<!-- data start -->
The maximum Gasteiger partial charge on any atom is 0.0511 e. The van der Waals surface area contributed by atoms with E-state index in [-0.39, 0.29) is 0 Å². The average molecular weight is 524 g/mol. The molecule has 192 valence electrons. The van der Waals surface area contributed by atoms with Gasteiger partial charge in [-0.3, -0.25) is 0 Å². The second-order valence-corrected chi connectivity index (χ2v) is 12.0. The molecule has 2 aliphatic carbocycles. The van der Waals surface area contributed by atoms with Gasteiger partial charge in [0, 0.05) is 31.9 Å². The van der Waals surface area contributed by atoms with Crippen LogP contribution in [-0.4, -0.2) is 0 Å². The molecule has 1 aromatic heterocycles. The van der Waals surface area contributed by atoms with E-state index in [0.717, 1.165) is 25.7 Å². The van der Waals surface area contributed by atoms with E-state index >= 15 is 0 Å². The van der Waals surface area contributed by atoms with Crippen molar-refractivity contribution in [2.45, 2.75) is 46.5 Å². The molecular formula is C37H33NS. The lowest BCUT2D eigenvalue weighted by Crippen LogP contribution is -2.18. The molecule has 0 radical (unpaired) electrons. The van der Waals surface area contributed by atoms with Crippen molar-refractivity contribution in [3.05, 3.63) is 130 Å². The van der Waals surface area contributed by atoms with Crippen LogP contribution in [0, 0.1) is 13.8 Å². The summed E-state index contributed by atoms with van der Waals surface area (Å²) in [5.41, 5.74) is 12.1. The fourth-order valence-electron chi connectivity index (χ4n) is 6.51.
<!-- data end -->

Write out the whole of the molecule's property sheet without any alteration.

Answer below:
The maximum Gasteiger partial charge on any atom is 0.0511 e. The van der Waals surface area contributed by atoms with E-state index in [-0.39, 0.29) is 0 Å². The average molecular weight is 524 g/mol. The molecule has 192 valence electrons. The van der Waals surface area contributed by atoms with Gasteiger partial charge in [-0.3, -0.25) is 0 Å². The second-order valence-corrected chi connectivity index (χ2v) is 12.0. The molecule has 2 aliphatic carbocycles. The van der Waals surface area contributed by atoms with Gasteiger partial charge in [0, 0.05) is 31.9 Å². The van der Waals surface area contributed by atoms with Crippen LogP contribution in [-0.4, -0.2) is 0 Å². The molecule has 1 aromatic heterocycles. The van der Waals surface area contributed by atoms with E-state index in [0.717, 1.165) is 25.7 Å². The van der Waals surface area contributed by atoms with E-state index >= 15 is 0 Å². The van der Waals surface area contributed by atoms with Crippen molar-refractivity contribution in [2.45, 2.75) is 46.5 Å². The molecular formula is C37H33NS. The lowest BCUT2D eigenvalue weighted by Crippen LogP contribution is -2.18. The molecule has 0 radical (unpaired) electrons. The van der Waals surface area contributed by atoms with Crippen molar-refractivity contribution in [3.05, 3.63) is 130 Å². The van der Waals surface area contributed by atoms with Crippen LogP contribution in [0, 0.1) is 13.8 Å². The summed E-state index contributed by atoms with van der Waals surface area (Å²) in [5.41, 5.74) is 12.1. The fourth-order valence-electron chi connectivity index (χ4n) is 6.51.